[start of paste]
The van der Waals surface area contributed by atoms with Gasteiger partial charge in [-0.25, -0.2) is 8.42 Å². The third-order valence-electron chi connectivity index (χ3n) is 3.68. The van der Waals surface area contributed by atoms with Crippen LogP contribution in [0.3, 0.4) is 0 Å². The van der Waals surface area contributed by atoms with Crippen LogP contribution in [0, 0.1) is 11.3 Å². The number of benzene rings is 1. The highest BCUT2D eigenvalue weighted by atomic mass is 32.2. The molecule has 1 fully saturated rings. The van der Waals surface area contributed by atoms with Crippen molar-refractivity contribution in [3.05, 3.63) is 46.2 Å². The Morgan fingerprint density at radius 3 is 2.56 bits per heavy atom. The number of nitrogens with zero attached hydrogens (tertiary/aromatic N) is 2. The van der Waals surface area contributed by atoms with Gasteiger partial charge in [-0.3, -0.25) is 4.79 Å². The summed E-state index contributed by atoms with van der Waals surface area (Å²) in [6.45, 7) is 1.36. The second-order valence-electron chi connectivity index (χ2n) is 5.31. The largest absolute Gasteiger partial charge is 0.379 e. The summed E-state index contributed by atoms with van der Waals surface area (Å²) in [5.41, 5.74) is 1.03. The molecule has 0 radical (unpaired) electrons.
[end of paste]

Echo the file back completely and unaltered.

The van der Waals surface area contributed by atoms with Gasteiger partial charge in [-0.25, -0.2) is 8.42 Å². The third-order valence-electron chi connectivity index (χ3n) is 3.68. The van der Waals surface area contributed by atoms with Crippen LogP contribution in [0.3, 0.4) is 0 Å². The van der Waals surface area contributed by atoms with Crippen LogP contribution in [0, 0.1) is 11.3 Å². The number of benzene rings is 1. The highest BCUT2D eigenvalue weighted by atomic mass is 32.2. The molecule has 1 fully saturated rings. The van der Waals surface area contributed by atoms with Crippen molar-refractivity contribution in [3.05, 3.63) is 46.2 Å². The Morgan fingerprint density at radius 3 is 2.56 bits per heavy atom. The number of nitrogens with zero attached hydrogens (tertiary/aromatic N) is 2. The van der Waals surface area contributed by atoms with Gasteiger partial charge in [-0.3, -0.25) is 4.79 Å². The summed E-state index contributed by atoms with van der Waals surface area (Å²) in [6.45, 7) is 1.36. The second-order valence-electron chi connectivity index (χ2n) is 5.31. The largest absolute Gasteiger partial charge is 0.379 e. The summed E-state index contributed by atoms with van der Waals surface area (Å²) in [5.41, 5.74) is 1.03. The molecule has 0 radical (unpaired) electrons.